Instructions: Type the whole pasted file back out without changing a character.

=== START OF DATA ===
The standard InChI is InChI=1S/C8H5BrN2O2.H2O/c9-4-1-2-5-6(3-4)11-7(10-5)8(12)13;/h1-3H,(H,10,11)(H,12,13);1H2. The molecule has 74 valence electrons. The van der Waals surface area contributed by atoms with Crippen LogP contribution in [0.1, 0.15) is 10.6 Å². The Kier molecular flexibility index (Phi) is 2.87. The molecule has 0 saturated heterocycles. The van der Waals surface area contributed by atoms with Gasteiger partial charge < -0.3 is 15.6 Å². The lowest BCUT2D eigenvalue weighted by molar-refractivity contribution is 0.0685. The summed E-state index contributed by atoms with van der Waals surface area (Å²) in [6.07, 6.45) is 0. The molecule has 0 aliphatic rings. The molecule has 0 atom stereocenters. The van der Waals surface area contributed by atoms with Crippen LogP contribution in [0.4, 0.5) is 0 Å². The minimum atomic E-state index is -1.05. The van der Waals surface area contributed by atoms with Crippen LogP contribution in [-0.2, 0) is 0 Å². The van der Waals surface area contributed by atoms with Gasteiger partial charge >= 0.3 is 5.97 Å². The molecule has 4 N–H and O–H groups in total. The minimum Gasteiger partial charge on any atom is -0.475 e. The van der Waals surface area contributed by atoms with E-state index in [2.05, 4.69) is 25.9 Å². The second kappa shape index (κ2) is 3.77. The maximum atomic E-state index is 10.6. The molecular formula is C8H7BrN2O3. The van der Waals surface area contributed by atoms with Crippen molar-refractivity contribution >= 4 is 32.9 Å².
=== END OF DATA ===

The standard InChI is InChI=1S/C8H5BrN2O2.H2O/c9-4-1-2-5-6(3-4)11-7(10-5)8(12)13;/h1-3H,(H,10,11)(H,12,13);1H2. The molecule has 74 valence electrons. The van der Waals surface area contributed by atoms with Crippen LogP contribution in [0.1, 0.15) is 10.6 Å². The Kier molecular flexibility index (Phi) is 2.87. The molecule has 0 saturated heterocycles. The van der Waals surface area contributed by atoms with Gasteiger partial charge < -0.3 is 15.6 Å². The lowest BCUT2D eigenvalue weighted by molar-refractivity contribution is 0.0685. The summed E-state index contributed by atoms with van der Waals surface area (Å²) in [6.07, 6.45) is 0. The molecule has 0 aliphatic rings. The molecule has 0 atom stereocenters. The van der Waals surface area contributed by atoms with Crippen LogP contribution in [0.4, 0.5) is 0 Å². The minimum atomic E-state index is -1.05. The van der Waals surface area contributed by atoms with Crippen LogP contribution in [-0.2, 0) is 0 Å². The van der Waals surface area contributed by atoms with Gasteiger partial charge >= 0.3 is 5.97 Å². The molecule has 4 N–H and O–H groups in total. The minimum Gasteiger partial charge on any atom is -0.475 e. The van der Waals surface area contributed by atoms with E-state index in [2.05, 4.69) is 25.9 Å². The second kappa shape index (κ2) is 3.77. The maximum atomic E-state index is 10.6. The molecular formula is C8H7BrN2O3. The van der Waals surface area contributed by atoms with Crippen molar-refractivity contribution >= 4 is 32.9 Å².